Nichimo 1/48 Ki-45 Toryu
KIT #: 19
DECALS: Two options
REVIEWER: Scott Van Aken


The Ki-45 was initially used as a long-range bomber escort. The 84th Independent Flight Wing (Dokuritsu Hikō Chutai) used them in June 1942 in attacks on Guilin, where they encountered, but were no match for, Curtiss P-40s flown by the Flying Tigers. In September of the same year, they met P-40s over Hanoi with similar results. It became clear that the Ki-45 could not hold its own against single-engine fighters in aerial combat.

It was subsequently deployed in several theaters in the roles of interception, attack (anti-ground as well as anti-shipping) and fleet defense. Its greatest strength turned out to be as an anti-bomber interceptor, as was the case with the Bf 110 in Europe. In New Guinea, the IJAAF used the aircraft in an anti-ship role, where the Ki-45 was heavily armed with one 37 mm (1.46 in) and two 20 mm cannons and could carry two 250 kg (550 lb) bombs on hard points under the wings. 1,675 Ki-45s of all versions were produced during the war.

The first production type (Ko) was armed with two 12.7 mm (.50 in) Ho-103 machine gun in the nose, a single Type 97 20 mm cannon in the belly offset to the right, and a trainable 7.92 mm (.312 in) machine gun in the rear cabin; this was followed by the Otsu with the lower 20 mm cannon replaced by a 37 mm (1.46 in) type 94 tank gun, to counter B-17 Flying Fortress bombers. While the firepower was devastating, manual reloading meant that typically only two rounds could be fired on each gunnery pass. The next type (Hei) restored the 20 mm cannon, and this time placed an automatic 37 mm (1.46 in) gun in the nose. A later addition in the "Tei" type were twin obliquely-firing 20 mm Ho-5 cannons behind the cockpit, and often propulsive exhaust stacks.

Soon after entering service, the Ki-45 was assigned to home defense, and several were dispatched against the Doolittle raid, though they did not see action. The craft's heavy armament proved to be effective against the B-29 Superfortress raids which started in June 1944. However, its performance was insufficient to counter B-29s flying at 10,000 m (32,800 ft). Modifications such as reduction of fuel and ordnance were attempted to raise performance, to little avail, and in the end aircraft were used effectively in aerial ramming attacks. They were also used in kamikaze attacks, such as the attack on USS Dickerson on 2 April 1945 off Okinawa. The commanding officer and 54 crew were killed when a Toryu clipped the stacks from astern, and rammed the bridge. A second Toryu hit the foredeck, opening a 7 m (23 ft) hole in the deck. The ensuing fires demolished the ship, and after the surviving crew was rescued by fellow fast transports and ex-destroyers Bunch and Herbert, the ship was towed out to sea and scuttled.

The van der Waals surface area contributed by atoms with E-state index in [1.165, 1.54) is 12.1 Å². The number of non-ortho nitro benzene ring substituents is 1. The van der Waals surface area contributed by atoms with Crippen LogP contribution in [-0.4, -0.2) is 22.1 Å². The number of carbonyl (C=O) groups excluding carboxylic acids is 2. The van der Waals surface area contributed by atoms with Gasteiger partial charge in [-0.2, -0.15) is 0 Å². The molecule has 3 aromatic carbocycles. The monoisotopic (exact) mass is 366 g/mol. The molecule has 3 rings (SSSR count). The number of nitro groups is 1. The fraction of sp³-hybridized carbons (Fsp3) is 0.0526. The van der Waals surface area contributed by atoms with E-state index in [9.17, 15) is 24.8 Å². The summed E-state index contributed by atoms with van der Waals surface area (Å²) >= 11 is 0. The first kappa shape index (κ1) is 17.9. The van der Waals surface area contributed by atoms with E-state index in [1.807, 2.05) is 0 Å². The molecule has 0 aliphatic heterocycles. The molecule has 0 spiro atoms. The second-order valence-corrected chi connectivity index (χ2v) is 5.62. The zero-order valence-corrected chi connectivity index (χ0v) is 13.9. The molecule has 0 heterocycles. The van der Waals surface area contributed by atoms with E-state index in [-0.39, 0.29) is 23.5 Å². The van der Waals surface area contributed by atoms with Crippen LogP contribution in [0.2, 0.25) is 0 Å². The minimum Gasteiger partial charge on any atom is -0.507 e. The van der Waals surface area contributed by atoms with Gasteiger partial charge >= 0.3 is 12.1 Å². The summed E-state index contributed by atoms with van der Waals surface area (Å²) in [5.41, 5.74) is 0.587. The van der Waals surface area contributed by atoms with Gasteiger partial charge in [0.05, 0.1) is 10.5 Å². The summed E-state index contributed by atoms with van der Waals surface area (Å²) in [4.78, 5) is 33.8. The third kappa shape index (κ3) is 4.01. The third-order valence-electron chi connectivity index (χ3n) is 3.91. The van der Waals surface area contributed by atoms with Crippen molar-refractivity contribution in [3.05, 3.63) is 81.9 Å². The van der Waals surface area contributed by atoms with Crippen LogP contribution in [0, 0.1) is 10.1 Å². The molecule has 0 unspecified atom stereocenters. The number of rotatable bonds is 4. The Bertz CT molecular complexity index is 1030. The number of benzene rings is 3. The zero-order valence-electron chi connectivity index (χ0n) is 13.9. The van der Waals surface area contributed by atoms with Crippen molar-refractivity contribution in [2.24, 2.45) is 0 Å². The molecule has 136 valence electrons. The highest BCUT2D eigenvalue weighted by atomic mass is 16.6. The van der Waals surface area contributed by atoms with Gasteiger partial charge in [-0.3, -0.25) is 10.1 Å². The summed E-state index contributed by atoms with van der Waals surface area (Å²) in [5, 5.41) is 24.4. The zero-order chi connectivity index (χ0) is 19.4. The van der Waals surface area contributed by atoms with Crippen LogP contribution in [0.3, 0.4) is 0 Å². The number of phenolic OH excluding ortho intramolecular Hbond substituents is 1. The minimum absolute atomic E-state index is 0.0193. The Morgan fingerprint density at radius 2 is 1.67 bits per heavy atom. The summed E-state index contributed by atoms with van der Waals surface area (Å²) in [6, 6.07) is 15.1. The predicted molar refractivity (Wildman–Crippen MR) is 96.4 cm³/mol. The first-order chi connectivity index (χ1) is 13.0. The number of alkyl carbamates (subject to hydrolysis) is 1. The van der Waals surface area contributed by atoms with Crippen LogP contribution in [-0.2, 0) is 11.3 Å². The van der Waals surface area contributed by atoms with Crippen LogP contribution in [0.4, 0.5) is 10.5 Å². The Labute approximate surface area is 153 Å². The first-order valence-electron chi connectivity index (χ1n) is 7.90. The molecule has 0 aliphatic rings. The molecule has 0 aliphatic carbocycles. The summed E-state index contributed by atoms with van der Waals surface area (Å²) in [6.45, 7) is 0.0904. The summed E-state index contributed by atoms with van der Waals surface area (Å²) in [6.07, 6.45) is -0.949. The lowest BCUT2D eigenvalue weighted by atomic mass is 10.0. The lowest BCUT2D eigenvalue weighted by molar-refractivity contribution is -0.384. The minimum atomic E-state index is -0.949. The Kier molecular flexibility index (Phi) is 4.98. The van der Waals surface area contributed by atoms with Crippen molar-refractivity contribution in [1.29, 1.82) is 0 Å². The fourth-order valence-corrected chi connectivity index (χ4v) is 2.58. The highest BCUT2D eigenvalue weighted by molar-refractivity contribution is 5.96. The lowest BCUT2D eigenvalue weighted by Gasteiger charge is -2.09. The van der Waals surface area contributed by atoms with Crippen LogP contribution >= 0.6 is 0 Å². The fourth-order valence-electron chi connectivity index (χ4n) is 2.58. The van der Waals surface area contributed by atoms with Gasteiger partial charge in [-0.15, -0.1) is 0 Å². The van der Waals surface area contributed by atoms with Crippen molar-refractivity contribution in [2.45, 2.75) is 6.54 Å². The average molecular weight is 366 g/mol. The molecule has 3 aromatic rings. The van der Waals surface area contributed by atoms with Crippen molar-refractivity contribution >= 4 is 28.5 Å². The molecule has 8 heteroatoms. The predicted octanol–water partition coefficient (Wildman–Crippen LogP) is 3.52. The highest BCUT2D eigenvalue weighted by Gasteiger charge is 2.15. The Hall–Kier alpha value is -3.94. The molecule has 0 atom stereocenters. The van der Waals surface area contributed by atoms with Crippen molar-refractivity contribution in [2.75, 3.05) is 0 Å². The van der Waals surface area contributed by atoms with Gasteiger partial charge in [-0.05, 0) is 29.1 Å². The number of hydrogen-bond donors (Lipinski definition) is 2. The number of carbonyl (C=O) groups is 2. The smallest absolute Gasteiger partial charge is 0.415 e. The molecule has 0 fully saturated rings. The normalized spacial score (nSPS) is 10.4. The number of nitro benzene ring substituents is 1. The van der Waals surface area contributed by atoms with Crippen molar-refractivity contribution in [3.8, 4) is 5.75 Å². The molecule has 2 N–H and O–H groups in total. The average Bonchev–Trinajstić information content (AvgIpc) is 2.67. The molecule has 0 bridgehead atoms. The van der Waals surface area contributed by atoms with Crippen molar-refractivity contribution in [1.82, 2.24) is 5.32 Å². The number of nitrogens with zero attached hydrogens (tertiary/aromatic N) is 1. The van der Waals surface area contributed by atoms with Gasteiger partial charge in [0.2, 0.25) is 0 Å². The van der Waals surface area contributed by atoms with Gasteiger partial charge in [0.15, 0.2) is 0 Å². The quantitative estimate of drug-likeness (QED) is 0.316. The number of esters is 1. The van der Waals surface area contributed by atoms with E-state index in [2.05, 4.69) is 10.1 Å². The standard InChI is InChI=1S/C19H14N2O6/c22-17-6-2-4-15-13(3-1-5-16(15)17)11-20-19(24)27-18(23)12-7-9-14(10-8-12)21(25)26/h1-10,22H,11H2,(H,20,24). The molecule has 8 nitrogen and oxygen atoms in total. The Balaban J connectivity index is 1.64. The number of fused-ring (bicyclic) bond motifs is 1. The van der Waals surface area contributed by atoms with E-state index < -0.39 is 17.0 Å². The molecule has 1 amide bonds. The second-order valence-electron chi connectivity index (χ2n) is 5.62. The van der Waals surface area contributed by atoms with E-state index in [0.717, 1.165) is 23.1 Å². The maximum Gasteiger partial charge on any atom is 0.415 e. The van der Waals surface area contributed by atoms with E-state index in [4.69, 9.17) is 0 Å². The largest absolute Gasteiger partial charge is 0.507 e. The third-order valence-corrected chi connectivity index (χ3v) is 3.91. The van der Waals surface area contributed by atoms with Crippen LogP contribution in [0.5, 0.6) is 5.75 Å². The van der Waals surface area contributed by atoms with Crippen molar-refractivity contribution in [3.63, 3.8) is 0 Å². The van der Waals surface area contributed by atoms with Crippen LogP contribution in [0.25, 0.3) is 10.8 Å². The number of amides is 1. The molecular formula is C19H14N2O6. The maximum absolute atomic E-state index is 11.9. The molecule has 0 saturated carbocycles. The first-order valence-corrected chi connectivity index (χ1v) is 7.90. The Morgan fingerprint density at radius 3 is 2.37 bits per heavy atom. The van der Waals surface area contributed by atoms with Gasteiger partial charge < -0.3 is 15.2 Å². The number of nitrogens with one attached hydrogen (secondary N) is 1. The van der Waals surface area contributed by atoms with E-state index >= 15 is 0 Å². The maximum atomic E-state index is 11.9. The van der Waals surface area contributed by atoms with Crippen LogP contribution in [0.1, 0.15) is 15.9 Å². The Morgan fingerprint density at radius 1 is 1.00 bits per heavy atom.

In 1945, the forward and upward-firing guns showed some results with the commencement of night time bombing raids, but the lack of radar was a considerable handicap. By the spring of 1945, the advent of American carrier-based fighters and Iwo Jima-based P-51s and P-47s escorting B-29s over the skies of Japan brought the Ki-45's career to an end.

The next version, the Kawasaki Ki-45 KAId, was developed specifically as a night fighter, which were supposed to be equipped with centimetric radar in the nose; due to production difficulties, this did not occur. The aircraft took part in night defense of the Home Islands and equipped four sentais from the autumn of 1944 to the war's end. They obtained notable successes, and one Ki-45 sentai claimed 150 victories, including eight USAAF B-29 Superfortresses in their first combat.

The Ki-45 was to be replaced in the ground-attack role by the Ki-102, but was not wholly supplanted by the war's end.

Three Ki-45s fell into communist Chinese hands after World War II. Unlike most captured Japanese aircraft, which were employed in the training role, the three Ki-45s were assigned to the 1st Squadron of the Combat Flying Group in March 1949 and were used in combat missions. These aircraft were retired in the early 1950s.


Not all that many people know a lot about Nichimo. They have been around for quite a while and while some of their models include toy-like features (folding wings, motor for the prop), they have or had the distinction of doing kits that others did not. Still no 1/48 scale Jake from any of the majors, but Nichimo did one.